Type of Document Dissertation Author Barrett, Thomas S. Jr. Author's Email Address firstname.lastname@example.org URN etd-11597-114041 Title Exploring the Moral Dimension of Professors' Folk Pedagogy Degree PhD Department Teaching and Learning Advisory Committee
Advisor Name Title Magliaro, Susan G. Committee Chair Billingsley, Bonnie S. Committee Member Burton, John K. Committee Member Lalik, Rosary V. Committee Member Roberto, Karen A. Committee Member Wilder, J. Edwin Committee Member Keywords
- narrative analysis
- moral discourse
- higher education
- moral education
Date of Defense 1997-12-01 Availability unrestricted AbstractExploring the Moral Dimension of Professors' Folk Pedagogy
This study explores the intersection of two major conceptions in higher education:
professors' folk pedagogies and teaching's moral dimension. Folk pedagogy is the
accumulated set of beliefs, conceptions and assumptions that professors personally hold
about the practice of teaching (Bruner, 1996). When these beliefs and conceptions are
enacted as a teaching practice, they are conceivably undertaken on behalf of students as the
means to a good end. Professors, in the course of enacting their folk pedagogies, make
educational decisions -- value determinations in essence -- about what they believe are in
the best interests of their students. In so doing they have entered moral territory. To make
these decisions, issues related to moral perception, moral imagination, and moral
responsiveness are present. This moral dimension of teaching was found in this study to
be an inherent feature of the participants' folk pedagogy.
Pursuing tangible exemplars of these ideas, this study accomplished three key
objectives. First, it explored and described some key features of professors' folk
pedagogies. Second, it examines the discourse that emerged from the folk pedagogy
investigation for its moral expressions and the insights it offered toward understanding
how professors conceive of teaching as a moral endeavor. Finally, using narrative analysis
as the guiding methodology, it retold professors' personal narratives - their discursive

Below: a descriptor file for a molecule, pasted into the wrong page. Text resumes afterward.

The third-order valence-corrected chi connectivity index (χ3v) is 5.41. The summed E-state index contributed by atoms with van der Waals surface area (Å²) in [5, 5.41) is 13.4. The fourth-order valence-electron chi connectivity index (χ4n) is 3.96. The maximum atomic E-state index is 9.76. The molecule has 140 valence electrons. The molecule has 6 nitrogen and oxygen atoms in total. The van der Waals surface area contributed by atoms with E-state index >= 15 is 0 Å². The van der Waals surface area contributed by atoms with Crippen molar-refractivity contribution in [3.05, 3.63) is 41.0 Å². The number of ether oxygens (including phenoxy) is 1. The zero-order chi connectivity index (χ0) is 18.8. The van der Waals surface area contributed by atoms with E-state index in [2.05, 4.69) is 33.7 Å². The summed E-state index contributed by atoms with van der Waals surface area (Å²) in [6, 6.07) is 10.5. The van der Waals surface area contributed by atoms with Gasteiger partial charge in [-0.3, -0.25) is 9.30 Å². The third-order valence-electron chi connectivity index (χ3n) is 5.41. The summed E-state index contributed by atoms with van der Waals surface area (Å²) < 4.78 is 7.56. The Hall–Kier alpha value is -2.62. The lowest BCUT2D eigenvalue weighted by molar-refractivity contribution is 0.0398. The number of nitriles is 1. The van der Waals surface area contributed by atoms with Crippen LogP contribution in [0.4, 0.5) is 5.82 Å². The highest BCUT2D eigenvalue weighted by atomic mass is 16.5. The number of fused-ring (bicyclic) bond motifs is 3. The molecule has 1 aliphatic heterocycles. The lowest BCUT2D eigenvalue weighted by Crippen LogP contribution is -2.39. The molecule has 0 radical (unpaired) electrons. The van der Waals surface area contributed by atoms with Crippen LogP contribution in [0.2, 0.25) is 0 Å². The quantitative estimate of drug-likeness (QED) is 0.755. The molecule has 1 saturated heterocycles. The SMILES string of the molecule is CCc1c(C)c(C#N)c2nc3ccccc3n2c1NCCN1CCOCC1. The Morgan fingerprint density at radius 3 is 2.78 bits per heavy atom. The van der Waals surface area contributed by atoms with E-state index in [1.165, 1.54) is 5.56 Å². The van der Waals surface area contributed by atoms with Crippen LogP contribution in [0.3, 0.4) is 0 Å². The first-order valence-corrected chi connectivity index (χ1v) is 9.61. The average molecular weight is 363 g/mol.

practices - as a unified story of moral agency and moral discourse in university teaching.
These objectives were satisfied through case study investigations of three professors,
wherein each participant professor was interviewed and observed teaching over the course
of nine weeks.
Although this investigation sought to explore moral discourse, four additional
discourses were discovered interacting with the moral discourse - the personal discourse, a
professional discourse, an academic discourse, and the institutional discourse. It was
found that rather than there being one singular moral discourse, each independent discourse
possessed its own moral substance. A full view of the moral discourse, therefore, can only
be achieved by looking across all of the independent discourses themselves.
Interestingly, the nature of the moral discourse and moral agency varied for each
professor depending upon which independent discourse dominated her or his practice. For
example, those professors engaged in professional disciplines (i.e., business and
engineering) exhibited practices dominated by what is termed here a professional discourse. In contrast, the practice of the philosophy professor was dominated by the academic
discourse. In each case, however, the moral discourse revealed itself most often when
professors' engaged in closer, more personal interactions with students and during their
consideration of students in their course planning. Moral discourse and moral agency for
the professors in this study played an important role in their overall folk pedagogy and in
many instances served as an unintentional pedagogical tool.
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